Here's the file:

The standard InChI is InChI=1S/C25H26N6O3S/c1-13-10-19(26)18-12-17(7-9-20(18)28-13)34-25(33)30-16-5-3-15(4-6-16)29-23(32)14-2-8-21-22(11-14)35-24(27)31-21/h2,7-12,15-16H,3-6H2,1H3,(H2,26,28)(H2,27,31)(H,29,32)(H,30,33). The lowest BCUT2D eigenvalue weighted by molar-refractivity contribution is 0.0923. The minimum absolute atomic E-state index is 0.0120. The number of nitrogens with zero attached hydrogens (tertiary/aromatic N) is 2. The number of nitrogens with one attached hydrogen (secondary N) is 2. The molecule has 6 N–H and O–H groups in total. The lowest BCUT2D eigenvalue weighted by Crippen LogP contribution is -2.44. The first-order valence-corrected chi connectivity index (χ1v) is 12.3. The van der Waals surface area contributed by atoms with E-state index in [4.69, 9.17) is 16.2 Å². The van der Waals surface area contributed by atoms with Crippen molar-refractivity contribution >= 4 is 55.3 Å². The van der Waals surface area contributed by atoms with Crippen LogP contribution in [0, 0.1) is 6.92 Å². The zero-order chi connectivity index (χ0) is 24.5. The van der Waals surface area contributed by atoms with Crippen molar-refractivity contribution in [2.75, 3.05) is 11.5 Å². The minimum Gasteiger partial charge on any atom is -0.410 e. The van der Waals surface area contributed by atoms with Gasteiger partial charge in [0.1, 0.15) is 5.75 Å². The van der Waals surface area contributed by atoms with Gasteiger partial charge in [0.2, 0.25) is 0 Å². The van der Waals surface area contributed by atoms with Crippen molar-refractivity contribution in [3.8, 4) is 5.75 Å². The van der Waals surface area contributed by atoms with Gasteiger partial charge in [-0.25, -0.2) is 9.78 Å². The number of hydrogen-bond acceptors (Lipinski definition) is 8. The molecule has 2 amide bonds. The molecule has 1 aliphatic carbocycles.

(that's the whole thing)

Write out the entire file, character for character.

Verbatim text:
The standard InChI is InChI=1S/C25H26N6O3S/c1-13-10-19(26)18-12-17(7-9-20(18)28-13)34-25(33)30-16-5-3-15(4-6-16)29-23(32)14-2-8-21-22(11-14)35-24(27)31-21/h2,7-12,15-16H,3-6H2,1H3,(H2,26,28)(H2,27,31)(H,29,32)(H,30,33). The lowest BCUT2D eigenvalue weighted by molar-refractivity contribution is 0.0923. The minimum absolute atomic E-state index is 0.0120. The number of nitrogens with zero attached hydrogens (tertiary/aromatic N) is 2. The number of nitrogens with one attached hydrogen (secondary N) is 2. The molecule has 6 N–H and O–H groups in total. The lowest BCUT2D eigenvalue weighted by Crippen LogP contribution is -2.44. The first-order valence-corrected chi connectivity index (χ1v) is 12.3. The van der Waals surface area contributed by atoms with E-state index in [4.69, 9.17) is 16.2 Å². The van der Waals surface area contributed by atoms with Crippen molar-refractivity contribution >= 4 is 55.3 Å². The van der Waals surface area contributed by atoms with Crippen LogP contribution in [0, 0.1) is 6.92 Å². The zero-order chi connectivity index (χ0) is 24.5. The van der Waals surface area contributed by atoms with Crippen molar-refractivity contribution in [2.75, 3.05) is 11.5 Å². The minimum Gasteiger partial charge on any atom is -0.410 e. The van der Waals surface area contributed by atoms with Gasteiger partial charge in [0.1, 0.15) is 5.75 Å². The van der Waals surface area contributed by atoms with Gasteiger partial charge in [0.2, 0.25) is 0 Å². The van der Waals surface area contributed by atoms with Crippen molar-refractivity contribution in [3.8, 4) is 5.75 Å². The van der Waals surface area contributed by atoms with Gasteiger partial charge in [-0.25, -0.2) is 9.78 Å². The number of hydrogen-bond acceptors (Lipinski definition) is 8. The molecule has 2 amide bonds. The molecule has 1 aliphatic carbocycles.